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What is the secret of success in social inclusion? An example from Himachal Pradesh

Soumya Kapoor Mehta's picture
 
We started with a standard warm-up question as Gangi Devi, our first respondent, sat in anticipation. “Tell me a little bit about your society. What is distinctive about the Himachali way of life?” A smile lined up a face creased otherwise with wrinkles. “We are a peaceful society,” she said after thinking a little. “People here are good to one another, we stand by each other.” A person sitting next to her added for good measure, “We Himachalis are very innocent people.”
 
For those working in the development space in India, the state of  Himachal Pradesh, a small state ensconced in the Himalayas with a population of 7 million, is an outlier for many reasons, not least of which is Gangi Devi’s near puritan response.
 
Gangi Devi lives near a tourist centre close to Shimla, the state capital, which has seen increasing tourist footfall in recent years. Even as her community is debating the costs and benefits of increased activity around their village, Gangi Devi and her neighbours trust that the state government would keep people’s interests in mind and address adverse impacts, if any, of increased tourism on the environment.
 
Their belief in the government is supported by real actions. Himachal Pradesh is the first state in India to ban the use of plastic bags. Smoking in public spaces in the city of Shimla is punishable by law.
 
Governance in Himachal Pradesh looks doubly impressive when considered against an enviable development record Despite being the most rural state in India, with 90 percent of its residents living in villages,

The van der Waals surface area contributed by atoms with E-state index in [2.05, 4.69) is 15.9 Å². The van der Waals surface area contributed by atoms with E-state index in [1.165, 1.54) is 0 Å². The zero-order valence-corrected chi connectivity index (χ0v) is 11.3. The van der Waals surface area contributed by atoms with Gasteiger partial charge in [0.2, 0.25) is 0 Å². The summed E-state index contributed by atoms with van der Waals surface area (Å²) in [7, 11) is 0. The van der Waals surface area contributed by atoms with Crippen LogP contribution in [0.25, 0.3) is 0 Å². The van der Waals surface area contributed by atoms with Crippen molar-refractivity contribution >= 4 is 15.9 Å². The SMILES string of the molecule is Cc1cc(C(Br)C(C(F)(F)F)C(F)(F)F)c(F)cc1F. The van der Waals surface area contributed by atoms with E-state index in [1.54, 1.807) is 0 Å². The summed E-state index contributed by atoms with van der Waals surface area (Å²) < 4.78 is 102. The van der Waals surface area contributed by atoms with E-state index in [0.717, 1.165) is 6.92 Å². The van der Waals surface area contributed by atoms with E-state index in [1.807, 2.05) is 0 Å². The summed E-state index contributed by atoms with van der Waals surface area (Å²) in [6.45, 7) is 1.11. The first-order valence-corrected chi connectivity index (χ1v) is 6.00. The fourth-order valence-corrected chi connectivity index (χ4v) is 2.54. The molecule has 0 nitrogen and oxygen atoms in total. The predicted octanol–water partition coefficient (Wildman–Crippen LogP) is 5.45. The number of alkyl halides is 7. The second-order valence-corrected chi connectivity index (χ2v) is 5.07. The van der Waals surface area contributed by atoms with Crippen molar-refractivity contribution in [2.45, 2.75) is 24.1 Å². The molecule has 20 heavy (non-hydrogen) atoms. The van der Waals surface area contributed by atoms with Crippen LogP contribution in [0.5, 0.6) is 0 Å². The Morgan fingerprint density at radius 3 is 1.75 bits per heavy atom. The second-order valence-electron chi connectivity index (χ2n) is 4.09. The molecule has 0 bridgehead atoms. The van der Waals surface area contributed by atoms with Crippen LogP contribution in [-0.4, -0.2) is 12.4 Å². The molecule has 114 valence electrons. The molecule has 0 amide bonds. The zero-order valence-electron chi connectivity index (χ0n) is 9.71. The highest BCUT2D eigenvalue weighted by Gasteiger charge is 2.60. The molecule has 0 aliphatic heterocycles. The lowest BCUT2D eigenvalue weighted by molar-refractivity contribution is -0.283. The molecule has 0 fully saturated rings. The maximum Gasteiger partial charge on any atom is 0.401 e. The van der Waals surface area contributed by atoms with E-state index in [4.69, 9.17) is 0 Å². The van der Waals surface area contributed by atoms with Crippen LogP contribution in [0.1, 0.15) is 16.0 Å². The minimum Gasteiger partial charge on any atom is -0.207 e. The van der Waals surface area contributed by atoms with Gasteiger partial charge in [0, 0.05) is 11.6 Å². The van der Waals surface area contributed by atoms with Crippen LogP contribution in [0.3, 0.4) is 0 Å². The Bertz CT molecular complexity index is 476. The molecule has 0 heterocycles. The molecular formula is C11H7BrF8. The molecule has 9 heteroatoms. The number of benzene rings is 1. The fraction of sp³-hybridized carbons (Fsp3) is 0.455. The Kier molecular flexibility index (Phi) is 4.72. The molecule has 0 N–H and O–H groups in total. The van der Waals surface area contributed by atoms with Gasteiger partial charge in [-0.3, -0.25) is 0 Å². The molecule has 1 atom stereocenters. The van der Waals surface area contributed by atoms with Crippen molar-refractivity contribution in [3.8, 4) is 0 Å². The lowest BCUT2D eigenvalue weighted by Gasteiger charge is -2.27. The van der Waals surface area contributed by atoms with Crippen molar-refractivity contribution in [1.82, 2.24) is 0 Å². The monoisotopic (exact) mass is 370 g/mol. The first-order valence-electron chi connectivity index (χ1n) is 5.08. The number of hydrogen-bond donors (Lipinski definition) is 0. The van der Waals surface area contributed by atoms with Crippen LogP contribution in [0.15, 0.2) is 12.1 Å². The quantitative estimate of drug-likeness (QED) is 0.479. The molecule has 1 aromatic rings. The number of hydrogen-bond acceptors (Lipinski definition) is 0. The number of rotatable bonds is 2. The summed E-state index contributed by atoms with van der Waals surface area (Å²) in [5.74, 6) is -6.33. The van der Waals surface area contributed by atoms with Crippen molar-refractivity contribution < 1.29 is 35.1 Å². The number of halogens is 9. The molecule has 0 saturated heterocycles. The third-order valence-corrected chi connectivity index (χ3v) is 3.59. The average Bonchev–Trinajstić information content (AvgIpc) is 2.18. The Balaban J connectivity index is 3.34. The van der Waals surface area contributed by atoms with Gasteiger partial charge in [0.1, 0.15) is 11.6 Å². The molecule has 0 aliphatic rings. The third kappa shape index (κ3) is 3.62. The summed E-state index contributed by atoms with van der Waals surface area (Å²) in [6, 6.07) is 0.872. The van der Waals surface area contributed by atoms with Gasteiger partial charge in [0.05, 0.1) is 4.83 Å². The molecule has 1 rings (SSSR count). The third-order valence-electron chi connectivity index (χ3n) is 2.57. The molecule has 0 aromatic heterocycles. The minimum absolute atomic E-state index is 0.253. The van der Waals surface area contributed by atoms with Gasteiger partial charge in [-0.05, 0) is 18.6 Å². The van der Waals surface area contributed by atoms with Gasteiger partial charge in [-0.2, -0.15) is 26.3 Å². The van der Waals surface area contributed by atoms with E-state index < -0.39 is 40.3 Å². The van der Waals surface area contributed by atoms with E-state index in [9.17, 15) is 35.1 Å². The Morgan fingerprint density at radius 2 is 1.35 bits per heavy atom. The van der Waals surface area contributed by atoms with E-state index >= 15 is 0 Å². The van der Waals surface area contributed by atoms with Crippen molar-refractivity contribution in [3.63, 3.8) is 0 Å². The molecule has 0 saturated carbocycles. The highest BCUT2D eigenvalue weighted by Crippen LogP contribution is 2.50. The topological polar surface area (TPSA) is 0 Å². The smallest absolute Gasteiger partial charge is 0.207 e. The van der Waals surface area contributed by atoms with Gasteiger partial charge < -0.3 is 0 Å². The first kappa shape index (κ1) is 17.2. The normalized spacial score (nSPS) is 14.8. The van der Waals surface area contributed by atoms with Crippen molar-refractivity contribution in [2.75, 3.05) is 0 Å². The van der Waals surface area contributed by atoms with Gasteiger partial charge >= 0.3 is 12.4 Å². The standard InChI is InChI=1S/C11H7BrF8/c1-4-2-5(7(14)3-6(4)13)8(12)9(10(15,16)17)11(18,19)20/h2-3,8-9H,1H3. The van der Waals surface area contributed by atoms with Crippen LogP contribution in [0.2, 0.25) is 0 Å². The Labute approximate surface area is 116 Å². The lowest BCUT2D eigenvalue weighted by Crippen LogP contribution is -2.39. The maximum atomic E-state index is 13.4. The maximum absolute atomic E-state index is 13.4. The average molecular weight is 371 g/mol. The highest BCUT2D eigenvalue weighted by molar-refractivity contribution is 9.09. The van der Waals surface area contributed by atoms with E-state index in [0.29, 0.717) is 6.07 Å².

• Himachal Pradesh’s per capita income is the second highest among “special category states” in India[1] ;
  • The state has achieved a four-fold decline in rural poverty over the last two decades;
  • It has the highest post-secondary education across northern states;
  • It has the second highest rural female labour force participation rate in India;
  • It has a similar fertility rate to that of France and lower than that of the United States.
 
Most importantly, good outcomes hold true for all social groups, including the traditionally excluded Scheduled Castes and Scheduled Tribes, who perform worse than other groups across India.
 
How did Himachal Pradesh not only reduce poverty within a generation, but also share prosperity even with groups that were historically left behind?
 
In a new report, Scaling the Heights: Social Inclusion and Sustainable Development in Himachal Pradesh, we document Himachal Pradesh’s achievements and look at the factors underlying the state’s success. We show that the foundations for progress in Himachal Pradesh were laid by early land reforms. Almost 80 percent of rural households in the state possess some land and nearly half cultivate it. Over time, the distribution of land across social groups has remained more equal in Himachal Pradesh compared to the rest of India.
 
Even the Scheduled Castes, who are historically over-represented among the landless, own land in Himachal Pradesh, with the gap between their landholdings and that of other groups’ closing over time. This has meant that everyone benefited from rural reforms and agricultural programs, which were instrumental in tackling rural poverty.
 
There are many who suggest that Himachal Pradesh’s status as ‘special category’ state, which made it eligible for concessional government grants, have made it easier for the state government to expand infrastructure and service delivery across its tough, hilly terrain.